In two case reports, the ischemic lesions cleared after the use of intravenous alprostadil + oral sildenafil in one case and sildenafil alone in another case,[2],[14] and it was thought that vasodilation may be the main mechanism. However, till now, we do not find any evidence of vasoconstriction in any of the case reports from Doppler studies.[1] Again, both alprostadil and sildenafil have strong antiplatelet action.[15],[16] Hence, antiplatelet action of these agents may be responsible for the improvement of cutaneous lesions.

Hence, to conclude, “coagulopathy” along with “vasoconstriction” seems to be the most likely mechanism of terlipressin-induced ischemic complications [the possible mechanism is shown in [Figure 1] in the settings of current evidence. The coagulopathy may be the result of release of Von willebrand factor (VWF) or direct platelet activation by vasopressin, which may be responsible in addition to other factors for the cutaneous necrotic lesions.
Figure 1: Possible mechanism of terlipressin-induced ischemic complications

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Conflicts of interest

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   References Top

1.
Sarma P, Muktesh G, Singh RS, Mishra A, Singh A, Ruhela RK, et al. Terlipressin-Induced ischemic complications: A systematic review of published case reports. J Pharmacol Pharmacother 2018;9:76-85.  Back to cited text no. 1
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2.
Bañuelos Ramírez DD, Sánchez Alonso S, Ramírez Palma MM. Sildenafil in severe peripheral ischemia induced by terlipressin. A case report. Reumatol Clin 2011;7:59-60.  Back to cited text no. 2
    
3.
Sarma P, Muktesh G, Dhaka N, Ruhela R, Mishra A, Singh R, et al. Terlipressin-induced peripheral ischemic gangrene in a diabetic patient. J Pharmacol Pharmacother 2017;8:148-50.  Back to cited text no. 3
[PUBMED]  [Full text]  
4.
Salinas M, Herrera I, Guijarro J, Pascual J, Francis L. Extensive cutaneous necrosis induced by terlipressin. J Am Acad Dermatol 2014;70:AB151.  Back to cited text no. 4
    
5.
Iglesias Julián E, Badía Aranda E, Bernad Cabredo B, Corrales Cruz D, Romero Arauzo MJ. Cutaneous necrosis secondary to terlipressin therapy. A rare but serious side effect. Case report and literature review. Rev Esp Enferm Dig 2017;109:380-2.  Back to cited text no. 5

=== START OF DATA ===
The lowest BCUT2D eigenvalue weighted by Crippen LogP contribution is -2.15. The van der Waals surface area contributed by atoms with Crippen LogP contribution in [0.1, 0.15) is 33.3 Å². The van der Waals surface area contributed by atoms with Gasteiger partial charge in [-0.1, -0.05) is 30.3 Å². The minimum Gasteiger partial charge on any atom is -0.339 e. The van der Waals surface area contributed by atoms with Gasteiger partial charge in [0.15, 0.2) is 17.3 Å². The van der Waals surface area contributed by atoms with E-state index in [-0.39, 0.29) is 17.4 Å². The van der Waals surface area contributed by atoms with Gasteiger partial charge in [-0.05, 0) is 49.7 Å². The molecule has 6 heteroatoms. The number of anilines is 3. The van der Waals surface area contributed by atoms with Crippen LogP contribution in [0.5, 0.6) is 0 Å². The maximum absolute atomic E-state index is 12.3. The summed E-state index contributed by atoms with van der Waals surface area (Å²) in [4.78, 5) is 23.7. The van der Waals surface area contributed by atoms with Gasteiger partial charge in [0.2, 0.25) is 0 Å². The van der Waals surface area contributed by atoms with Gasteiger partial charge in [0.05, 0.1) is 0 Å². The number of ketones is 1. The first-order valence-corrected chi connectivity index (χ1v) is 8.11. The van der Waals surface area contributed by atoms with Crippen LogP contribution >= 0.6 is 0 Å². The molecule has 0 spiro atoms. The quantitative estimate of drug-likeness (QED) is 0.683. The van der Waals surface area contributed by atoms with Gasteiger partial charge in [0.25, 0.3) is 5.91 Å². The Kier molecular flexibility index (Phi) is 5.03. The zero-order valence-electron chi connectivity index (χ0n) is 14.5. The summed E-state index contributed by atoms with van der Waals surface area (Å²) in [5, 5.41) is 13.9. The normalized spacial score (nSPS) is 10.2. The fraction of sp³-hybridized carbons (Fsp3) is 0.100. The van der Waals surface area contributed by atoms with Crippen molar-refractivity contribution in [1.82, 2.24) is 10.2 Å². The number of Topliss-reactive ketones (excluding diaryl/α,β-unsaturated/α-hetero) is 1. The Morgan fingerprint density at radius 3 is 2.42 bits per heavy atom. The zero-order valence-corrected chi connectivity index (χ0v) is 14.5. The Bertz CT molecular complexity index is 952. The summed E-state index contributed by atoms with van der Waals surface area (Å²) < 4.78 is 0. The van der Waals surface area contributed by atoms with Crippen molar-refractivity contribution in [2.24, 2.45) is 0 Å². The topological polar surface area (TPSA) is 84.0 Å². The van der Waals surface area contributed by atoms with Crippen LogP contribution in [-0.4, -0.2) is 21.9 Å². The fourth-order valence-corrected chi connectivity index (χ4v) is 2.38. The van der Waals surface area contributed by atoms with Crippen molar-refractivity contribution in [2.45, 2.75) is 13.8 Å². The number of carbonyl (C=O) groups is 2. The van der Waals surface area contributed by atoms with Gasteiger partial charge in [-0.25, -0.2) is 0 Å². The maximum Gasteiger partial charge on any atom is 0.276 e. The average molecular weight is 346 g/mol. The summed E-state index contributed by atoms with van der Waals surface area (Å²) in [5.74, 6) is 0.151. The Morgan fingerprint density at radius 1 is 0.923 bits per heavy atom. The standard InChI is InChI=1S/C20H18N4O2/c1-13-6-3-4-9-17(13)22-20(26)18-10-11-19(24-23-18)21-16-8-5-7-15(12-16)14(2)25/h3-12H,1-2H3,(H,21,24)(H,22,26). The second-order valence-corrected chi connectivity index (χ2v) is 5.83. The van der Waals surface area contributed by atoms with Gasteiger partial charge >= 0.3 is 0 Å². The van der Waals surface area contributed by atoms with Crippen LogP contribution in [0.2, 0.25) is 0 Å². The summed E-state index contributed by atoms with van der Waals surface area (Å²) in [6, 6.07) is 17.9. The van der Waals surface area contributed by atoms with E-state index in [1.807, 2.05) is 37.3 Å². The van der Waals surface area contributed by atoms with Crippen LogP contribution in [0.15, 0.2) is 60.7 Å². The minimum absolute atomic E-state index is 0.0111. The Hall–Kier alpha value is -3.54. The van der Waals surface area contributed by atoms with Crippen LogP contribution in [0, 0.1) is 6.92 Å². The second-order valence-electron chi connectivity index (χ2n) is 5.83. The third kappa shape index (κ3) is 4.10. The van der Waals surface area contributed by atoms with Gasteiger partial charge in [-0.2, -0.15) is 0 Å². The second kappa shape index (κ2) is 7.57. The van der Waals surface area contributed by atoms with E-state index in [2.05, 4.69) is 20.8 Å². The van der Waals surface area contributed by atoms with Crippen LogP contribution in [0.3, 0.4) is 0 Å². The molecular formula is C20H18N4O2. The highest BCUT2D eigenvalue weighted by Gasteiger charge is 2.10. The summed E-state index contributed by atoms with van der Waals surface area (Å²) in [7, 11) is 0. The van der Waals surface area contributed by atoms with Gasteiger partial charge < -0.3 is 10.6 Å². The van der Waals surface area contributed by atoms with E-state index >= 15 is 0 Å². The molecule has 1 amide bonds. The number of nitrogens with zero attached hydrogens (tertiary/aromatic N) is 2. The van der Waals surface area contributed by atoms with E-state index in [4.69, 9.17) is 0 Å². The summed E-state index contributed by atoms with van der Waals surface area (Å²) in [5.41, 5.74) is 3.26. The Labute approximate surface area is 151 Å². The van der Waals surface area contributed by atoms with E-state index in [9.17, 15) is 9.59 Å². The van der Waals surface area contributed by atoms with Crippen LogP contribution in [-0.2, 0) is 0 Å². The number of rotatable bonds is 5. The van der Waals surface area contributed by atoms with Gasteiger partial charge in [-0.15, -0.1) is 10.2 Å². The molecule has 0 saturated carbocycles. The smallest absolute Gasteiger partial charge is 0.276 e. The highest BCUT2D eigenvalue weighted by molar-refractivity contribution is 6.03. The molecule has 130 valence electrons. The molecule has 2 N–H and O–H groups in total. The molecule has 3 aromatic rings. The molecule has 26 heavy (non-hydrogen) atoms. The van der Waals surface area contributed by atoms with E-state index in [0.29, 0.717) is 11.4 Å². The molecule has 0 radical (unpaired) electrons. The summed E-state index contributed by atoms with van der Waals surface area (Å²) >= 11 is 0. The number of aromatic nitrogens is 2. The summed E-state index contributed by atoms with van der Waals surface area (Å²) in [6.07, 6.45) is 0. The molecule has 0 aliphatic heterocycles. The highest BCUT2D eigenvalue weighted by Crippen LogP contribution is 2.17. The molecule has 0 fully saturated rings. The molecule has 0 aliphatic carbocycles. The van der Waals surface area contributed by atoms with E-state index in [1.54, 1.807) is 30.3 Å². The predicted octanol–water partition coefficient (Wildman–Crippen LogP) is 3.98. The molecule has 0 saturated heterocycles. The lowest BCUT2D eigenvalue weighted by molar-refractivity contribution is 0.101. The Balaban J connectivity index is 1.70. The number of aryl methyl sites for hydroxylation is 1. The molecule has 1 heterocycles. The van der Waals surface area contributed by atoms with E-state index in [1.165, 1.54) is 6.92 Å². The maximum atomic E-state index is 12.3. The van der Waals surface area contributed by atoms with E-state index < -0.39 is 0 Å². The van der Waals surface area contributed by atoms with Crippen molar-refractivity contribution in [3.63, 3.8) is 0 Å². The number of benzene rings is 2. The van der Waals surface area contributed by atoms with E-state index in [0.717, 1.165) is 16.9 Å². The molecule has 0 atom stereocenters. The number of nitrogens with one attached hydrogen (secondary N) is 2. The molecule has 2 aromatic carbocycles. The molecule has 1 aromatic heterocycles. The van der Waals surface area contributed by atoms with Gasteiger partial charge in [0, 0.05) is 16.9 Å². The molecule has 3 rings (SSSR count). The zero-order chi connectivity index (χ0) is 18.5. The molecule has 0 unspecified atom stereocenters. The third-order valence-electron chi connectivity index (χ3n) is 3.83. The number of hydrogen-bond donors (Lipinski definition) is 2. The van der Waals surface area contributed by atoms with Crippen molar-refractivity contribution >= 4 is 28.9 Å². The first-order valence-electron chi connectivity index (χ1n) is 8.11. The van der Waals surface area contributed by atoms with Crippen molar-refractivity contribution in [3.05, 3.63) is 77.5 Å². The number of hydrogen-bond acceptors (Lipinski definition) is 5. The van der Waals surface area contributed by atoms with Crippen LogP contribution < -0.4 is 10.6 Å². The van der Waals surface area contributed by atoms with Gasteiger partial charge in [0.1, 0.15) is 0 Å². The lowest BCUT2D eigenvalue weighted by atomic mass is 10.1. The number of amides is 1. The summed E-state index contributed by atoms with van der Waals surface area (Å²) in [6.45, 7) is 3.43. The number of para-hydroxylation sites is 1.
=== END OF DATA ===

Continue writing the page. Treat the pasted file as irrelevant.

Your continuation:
6.
Mégarbané H, Barete S, Khosrotehrani K, Izzedine H, Moguelet P, Chosidow O, et al. Two observations raising questions about risk factors of cutaneous necrosis induced by terlipressin (Glypressin). Dermatology 2009;218:334-7.  Back to cited text no. 6
    
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Chandail VS, Jamwal V. Cutaneous complications of terlipressin. JK Sci J Med Educ Res 2011;13:205-7.  Back to cited text no. 7
    
8.
Donnellan F, Cullen G, Hegarty JE, McCormick PA. Ischaemic complications of glypressin in liver disease: A case series. Br J Clin Pharmacol 2007;64:550-2.  Back to cited text no. 8
    
9.
Kam PC, Williams S, Yoong FF. Vasopressin and terlipressin: Pharmacology and its clinical relevance. Anaesthesia 2004;59:993-1001.  Back to cited text no. 9
    
10.
Nussey SS, Bevan DH, Ang VT, Jenkins JS. Effects of arginine vasopressin (AVP) infusions on circulating concentrations of platelet AVP, factor VIII: C and von willebrand factor. Thromb Haemost 1986;55:34-6.  Back to cited text no. 10
    
11.
Thibonnier M, Hinko A, Pearlmutter AF. The human platelet vasopressin receptor and its intracellular messengers: Key role of divalent cations. J Cardiovasc Pharmacol 1987;10:24-9.  Back to cited text no. 11
    
12.
Haslam RJ, Rosson GM. Aggregation of human blood platelets by vasopressin. Am J Physiol 1972;223:958-67.  Back to cited text no. 12
    
13.
Katsourakis A, Noussios G, Kapoutsis G, Chatzitheoklitos E. Low molecular weight heparin-induced skin necrosis: A case report. Case Rep Med 2011;2011:857391.  Back to cited text no. 13
    
14.
Lee HJ, Oh MJ. A case of peripheral gangrene and osteomyelitis secondary to terlipressin therapy in advanced liver disease. Clin Mol Hepatol 2013;19:179-84.  Back to cited text no. 14
    
15.
Jaarsma RL, Mohammad SF, Burns GL, Olsen DB. Alprostadil: An effective antiplatelet agent for calves. Artif Organs 1993;17:935-9.  Back to cited text no. 15
    
16.
Gambardella L, Lista P, Pichini S, Pacifici R, Malorni W, Straface E. On the interference of sildenafil on platelet aggregation: An ex vivo pilot study. IJC Metab Endocr 2014;4:73-4.  Back to cited text no. 16